A successful day of fishing from a boat comes down to teamwork. Your outboard can get you from the shore to the hot spot, but it falls short in maneuvering the boat to where the fish are biting.
That’s when a trolling motor joins the team for the score. Electric trolling motors enable you to avoid spooking fish, while holding the boat on the spot. You can make the perfect cast into the strike zone, or ease closer for more effective lure presentations.
They might look similar but not all trolling motors are created equal. Choosing the best motor for your boat comes down to several factors, including your boat type and size. The trolling motor needs to be matched to your boat, so that both perform at their best. It’s no different than choosing a balanced rod and reel for the best lure presentation.
Trolling motors of today also do more than just stealthily maneuver the boat. Some have techy features like GPS integration and more. That adds even more to consider when choosing a trolling motor.
If the time has come to upgrade, or you want to add a trolling motor to your boat, you have come to the right place. Read more about how to choose the right trolling motor for you and your boat.
Think of trolling motor thrust as you do horsepower for your outboard. Instead of MPH, it’s calculated by the pounds of water “thrust” or pushed by the motor. Boat weight is key when determining how much thrust you need. As a general rule, your boat needs at least 2 pounds of thrust for every 100 pounds of fully loaded boat weight, including people and gear. If wind or current are major factors where you fish, you’ll want a little extra thrust.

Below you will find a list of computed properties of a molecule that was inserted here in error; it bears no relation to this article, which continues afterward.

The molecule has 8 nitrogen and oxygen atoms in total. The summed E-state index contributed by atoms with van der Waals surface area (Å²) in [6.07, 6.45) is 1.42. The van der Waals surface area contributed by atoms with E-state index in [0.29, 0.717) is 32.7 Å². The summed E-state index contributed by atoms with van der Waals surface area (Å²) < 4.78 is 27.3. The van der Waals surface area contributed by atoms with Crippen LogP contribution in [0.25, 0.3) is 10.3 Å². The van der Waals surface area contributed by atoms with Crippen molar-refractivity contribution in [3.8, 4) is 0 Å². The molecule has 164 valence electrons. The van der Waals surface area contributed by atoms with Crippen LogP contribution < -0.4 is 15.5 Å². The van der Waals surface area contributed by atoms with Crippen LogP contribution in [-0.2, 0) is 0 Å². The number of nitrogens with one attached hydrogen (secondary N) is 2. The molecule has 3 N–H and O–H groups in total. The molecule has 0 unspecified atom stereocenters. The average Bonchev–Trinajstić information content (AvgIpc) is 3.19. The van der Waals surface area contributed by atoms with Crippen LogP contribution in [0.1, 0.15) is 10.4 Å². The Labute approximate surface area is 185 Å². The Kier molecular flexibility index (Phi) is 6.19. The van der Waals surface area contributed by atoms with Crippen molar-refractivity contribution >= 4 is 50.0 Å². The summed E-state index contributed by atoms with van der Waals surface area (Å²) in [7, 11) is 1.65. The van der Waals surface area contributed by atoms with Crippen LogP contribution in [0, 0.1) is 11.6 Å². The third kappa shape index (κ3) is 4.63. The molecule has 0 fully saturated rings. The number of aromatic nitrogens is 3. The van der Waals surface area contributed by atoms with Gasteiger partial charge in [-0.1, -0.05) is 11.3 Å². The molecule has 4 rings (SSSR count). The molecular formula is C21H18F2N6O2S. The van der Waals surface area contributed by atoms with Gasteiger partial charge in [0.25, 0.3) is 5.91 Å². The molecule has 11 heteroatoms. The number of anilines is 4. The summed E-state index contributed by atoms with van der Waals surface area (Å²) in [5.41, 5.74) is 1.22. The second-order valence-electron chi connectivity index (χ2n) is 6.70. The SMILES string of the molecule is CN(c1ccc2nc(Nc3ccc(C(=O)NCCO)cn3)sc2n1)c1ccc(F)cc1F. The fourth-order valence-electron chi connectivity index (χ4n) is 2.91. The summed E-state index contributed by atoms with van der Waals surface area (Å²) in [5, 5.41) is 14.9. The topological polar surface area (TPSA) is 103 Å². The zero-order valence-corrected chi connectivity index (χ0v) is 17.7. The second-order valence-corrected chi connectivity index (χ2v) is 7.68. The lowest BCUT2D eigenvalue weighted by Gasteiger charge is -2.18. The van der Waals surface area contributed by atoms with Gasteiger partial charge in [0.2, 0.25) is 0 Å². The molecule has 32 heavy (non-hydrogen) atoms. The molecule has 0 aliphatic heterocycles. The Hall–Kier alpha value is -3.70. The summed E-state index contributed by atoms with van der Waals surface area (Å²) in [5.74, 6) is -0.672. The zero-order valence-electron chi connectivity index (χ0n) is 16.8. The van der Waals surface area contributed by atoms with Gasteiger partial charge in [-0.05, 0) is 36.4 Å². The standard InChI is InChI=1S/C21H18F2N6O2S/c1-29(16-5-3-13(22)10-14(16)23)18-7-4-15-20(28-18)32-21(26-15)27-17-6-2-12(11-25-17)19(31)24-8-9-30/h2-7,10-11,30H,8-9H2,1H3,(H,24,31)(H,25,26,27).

Think of volts like engine displacement on your outboard. Volts indicate how much battery power your trolling motor requires. More is better, especially for saltwater boats prone to maneuvering in strong tides or offshore rollers. You’ll need one battery for every 12 volts in your trolling motor system. Here are some examples.
55 lbs. of thrust or less = 12 volts or one battery
68-80 lbs. of thrust = 24 volts or two batteries
101-112 lbs. of thrust = 36 volts or three batteries
That said, you will need to consider adding batteries based on the needed thrust. Keep in mind that boats designed for multiple batteries usually have mounting space available for rigging.
Choosing the right shaft length is important. If too short, the prop won’t be sufficiently submerged. The motor section should be submerged at least 12 inches below the surface of the water.
Depending on budget, you can choose trolling motors that become highly effective fishing tools. Examples are the Minn Kota i-Pilot feature that uses GPS to lock into fishing spots, record and retrace paths, command speed and steering and more—all of it done from a wireless remote with an LCD screen. With a touch of a button, the Spot Lock feature keeps the boat in position while you fight a fish, unhook it or retie a lure. The Garmin Force trolling motor has wireless chartplotter integration with a Garmin fishfinder, along with autopilot steering. The Lowrance Ghost has Lowrance sonar integration, GPS anchoring and more.
Got questions about which motor is best for you and your boat? Get the answers at your nearest Bass Pro Shops/Cabela’s Boating Center. With 130 locations, there is one near you. Even better, the friendly consultants are boaters, many are anglers, and all have the experience to help you. And best of all, you can have the motor mounted there, regardless of the brand of your boat.